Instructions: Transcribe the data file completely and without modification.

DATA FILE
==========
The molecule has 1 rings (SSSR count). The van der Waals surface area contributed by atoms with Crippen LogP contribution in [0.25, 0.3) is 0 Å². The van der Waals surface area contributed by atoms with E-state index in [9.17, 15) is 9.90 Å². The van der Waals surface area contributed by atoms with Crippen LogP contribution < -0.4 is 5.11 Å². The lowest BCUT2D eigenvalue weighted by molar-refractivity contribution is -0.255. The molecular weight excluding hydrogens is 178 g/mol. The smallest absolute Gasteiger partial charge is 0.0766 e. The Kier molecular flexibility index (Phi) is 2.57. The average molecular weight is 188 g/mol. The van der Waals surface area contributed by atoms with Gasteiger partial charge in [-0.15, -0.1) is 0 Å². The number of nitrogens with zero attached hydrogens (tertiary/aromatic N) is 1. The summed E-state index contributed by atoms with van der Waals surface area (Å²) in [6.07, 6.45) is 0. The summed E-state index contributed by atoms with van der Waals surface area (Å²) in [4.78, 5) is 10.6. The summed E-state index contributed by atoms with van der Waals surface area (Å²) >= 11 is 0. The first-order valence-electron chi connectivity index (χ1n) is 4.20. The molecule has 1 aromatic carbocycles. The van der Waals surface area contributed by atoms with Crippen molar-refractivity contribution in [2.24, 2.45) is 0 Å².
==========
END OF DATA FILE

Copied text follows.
The molecule has 1 rings (SSSR count). The van der Waals surface area contributed by atoms with Crippen LogP contribution in [0.25, 0.3) is 0 Å². The van der Waals surface area contributed by atoms with E-state index in [9.17, 15) is 9.90 Å². The van der Waals surface area contributed by atoms with Crippen LogP contribution < -0.4 is 5.11 Å². The lowest BCUT2D eigenvalue weighted by molar-refractivity contribution is -0.255. The molecular weight excluding hydrogens is 178 g/mol. The smallest absolute Gasteiger partial charge is 0.0766 e. The Kier molecular flexibility index (Phi) is 2.57. The average molecular weight is 188 g/mol. The van der Waals surface area contributed by atoms with Gasteiger partial charge in [-0.15, -0.1) is 0 Å². The number of nitrogens with zero attached hydrogens (tertiary/aromatic N) is 1. The summed E-state index contributed by atoms with van der Waals surface area (Å²) in [6.07, 6.45) is 0. The summed E-state index contributed by atoms with van der Waals surface area (Å²) in [4.78, 5) is 10.6. The summed E-state index contributed by atoms with van der Waals surface area (Å²) >= 11 is 0. The first-order valence-electron chi connectivity index (χ1n) is 4.20. The molecule has 1 aromatic carbocycles. The van der Waals surface area contributed by atoms with Crippen molar-refractivity contribution in [2.24, 2.45) is 0 Å².